After 11 days of red carpets, concerts, parties, celeb spotting and, of course, films, time off the road, however precious, is usually spent catching up with life. It's largely frittered away in my car, driving across town to pick up this, or drop off that. I'm a morning person (fallout from years of living with permanent jet lag) and by the time everybody's starting their day, I'm thinking about what to have for lunch.
By the time Q With Jian Ghomeshi hits the airwaves, I've exhausted all my in-car CDs and tune into his show. I'm a genuine fan. I've grown to really enjoy Jian. I enjoy his monologued introductions and his interview style. His signature "Well, Hi There" is Canada's answer to Howard Stern's "Hey Now." His adept handling of spoiled Hollywood actor, Billy Bob Thornton, made him look like a kung-fu master and he instantly endeared himself to me and the rest of the nation.
But I don't think it's any secret that, when it comes to music, Jian skews his tastes very far away from what I deem as Rock. It's not readily detected by the general public but most bands "Q-Approved" fall on the soft side of the fence. So when Jian came on the air last week to announce that Mumford & Sons (think Rankin Family meets The Corrs except nobody is related), were stopping by in a few days to play in-studio, he described them as "Acoustic Rock Sensations."
I rolled my eyes and shook my head. To me, the word "Rock" has always meant "heavy." Even though I describe our band as "Hard Rock," I've always found even that term somewhat redundant. Flippantly pairing the word "Rock" with words like "acoustic" or "folk" or "soft" undermines and strips it of all its deserving weight. I took to Twitter and we exchanged a few tweets which culminated into next day's Q show (September 13, 2012) where he brought up our little tweet tiff accompanied by a couple of thinly veiled jabs that referenced Extreme's More Than Words. You could almost hear his smug grin.
I'm not mad at Jian at all. I say touché. He made me laugh at myself too. I think his opinion is valid but he toes the party line in Canada. Much like Canada's public image worldwide, when it comes to music, most Canadians like their music polite. Hell, even Jian's jabs at me were polite. Music that's loud, heavy or obnoxious is largely viewed by Canadians as lowbrow and uncultured. With movies like Anvil! The Story Of Anvil doing little to dispel the myth of the heavy metal lunkhead, it's hard to blame people for their perceptions. In other words, in this country, Rock is seen as your drunk uncle. Well, for someone who doesn't drink, due more to Ian Mackaye than any 12-step program, I've always found this stigma, glommed on by soft music fanatics everywhere, tiresome.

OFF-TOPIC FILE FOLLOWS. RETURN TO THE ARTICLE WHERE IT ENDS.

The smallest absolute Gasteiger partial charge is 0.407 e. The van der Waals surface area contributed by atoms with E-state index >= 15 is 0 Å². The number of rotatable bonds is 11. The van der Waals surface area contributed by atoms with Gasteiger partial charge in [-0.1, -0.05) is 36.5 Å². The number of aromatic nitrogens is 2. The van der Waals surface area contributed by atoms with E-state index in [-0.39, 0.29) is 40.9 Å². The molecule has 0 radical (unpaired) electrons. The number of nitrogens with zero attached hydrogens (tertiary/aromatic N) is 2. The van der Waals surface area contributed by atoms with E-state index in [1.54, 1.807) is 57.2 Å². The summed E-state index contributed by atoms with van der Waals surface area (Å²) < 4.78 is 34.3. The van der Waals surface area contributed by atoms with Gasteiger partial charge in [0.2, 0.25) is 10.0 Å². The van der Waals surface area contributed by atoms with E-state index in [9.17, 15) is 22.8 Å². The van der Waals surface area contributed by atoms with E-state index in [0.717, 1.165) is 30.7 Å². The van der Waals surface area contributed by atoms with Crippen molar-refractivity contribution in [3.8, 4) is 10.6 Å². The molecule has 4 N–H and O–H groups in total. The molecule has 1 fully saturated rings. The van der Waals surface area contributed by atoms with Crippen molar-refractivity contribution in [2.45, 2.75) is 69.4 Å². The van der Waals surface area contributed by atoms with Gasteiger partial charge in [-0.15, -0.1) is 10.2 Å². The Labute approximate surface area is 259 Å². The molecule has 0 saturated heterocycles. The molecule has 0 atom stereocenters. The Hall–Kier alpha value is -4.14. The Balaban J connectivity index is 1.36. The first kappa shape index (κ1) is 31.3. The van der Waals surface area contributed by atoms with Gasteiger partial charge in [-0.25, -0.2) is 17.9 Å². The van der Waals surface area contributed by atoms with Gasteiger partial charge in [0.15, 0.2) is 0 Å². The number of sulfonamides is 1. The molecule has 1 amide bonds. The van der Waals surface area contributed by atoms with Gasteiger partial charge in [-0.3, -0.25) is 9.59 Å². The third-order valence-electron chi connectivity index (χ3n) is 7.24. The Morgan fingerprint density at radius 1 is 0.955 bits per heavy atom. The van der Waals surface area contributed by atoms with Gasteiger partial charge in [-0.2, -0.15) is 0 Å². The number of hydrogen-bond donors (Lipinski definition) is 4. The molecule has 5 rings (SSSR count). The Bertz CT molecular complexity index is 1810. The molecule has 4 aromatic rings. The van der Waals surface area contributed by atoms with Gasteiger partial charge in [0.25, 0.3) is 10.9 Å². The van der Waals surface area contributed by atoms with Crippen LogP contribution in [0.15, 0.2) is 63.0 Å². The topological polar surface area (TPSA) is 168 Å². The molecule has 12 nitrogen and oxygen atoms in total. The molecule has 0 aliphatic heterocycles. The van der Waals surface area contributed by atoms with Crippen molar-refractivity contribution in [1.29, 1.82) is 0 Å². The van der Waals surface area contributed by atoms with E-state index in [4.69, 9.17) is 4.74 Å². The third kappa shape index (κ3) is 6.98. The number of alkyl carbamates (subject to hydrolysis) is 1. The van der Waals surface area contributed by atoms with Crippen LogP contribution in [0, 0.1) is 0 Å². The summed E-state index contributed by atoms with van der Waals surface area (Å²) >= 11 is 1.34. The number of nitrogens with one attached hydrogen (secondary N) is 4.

These Ghomeshi-esque jabs have been happening to me my entire music career and I'm used to it. Actually, it's been happening to me since I was in high school. I was a card-carrying Rocker then as I am now and suffered dearly for it. When a classmate ransacked my bag when I was in grade 10 and stole my cassette copy of Slayer's Reign In Blood only to return it to me the next day scared shitless, I knew then it was going to be a long hard road of misjudgement. I also cursed the Joy Division Unknown Pleasures pin he wore on his coat as he handed my tape back to me. Because of that moment, it took me until I was in my mid-20s to start appreciating Joy Division.
And it was this on-air ribbing from Jian that brought back these memories of adolescence and interestingly enough has coincided with the release of his new book titled 1982, which chronicles the year he was a self-described eyeliner-wearing New Wave teenager. Maybe it was unresolved residual digs leftover from our high school days that had us jabbing back and forth. OK, so if Jian and I went to the same high-school we wouldn't be sitting together in the cafeteria. I get it. Yes, I do concede Rock has been assimilated into pop culture to such a degree it's been rendered impotent and thus its general snub amongst self-appointed music pundits. But I've managed a 180 turn over the years and my original distaste for New Wave has turned into all-out worship for bands like Gang Of Four, Devo and The Cars. I guess I'm a little disappointed that I don't see it reciprocated back.
Still, sitting in my car listening to Jian defend the term "Acoustic Rock" brought a wistful smile to my face. It was good fun indulging in those adolescent dividing lines, reviving long-forgotten high school cliquish dramas on a public stage, if only for a minute or two. Of course, when my cellphone rings and zaps me out of my reminiscence, I remember it's 2012 and I have to start packing 'cause somewhere, a plane ride away, is a Rock stage with my name on it.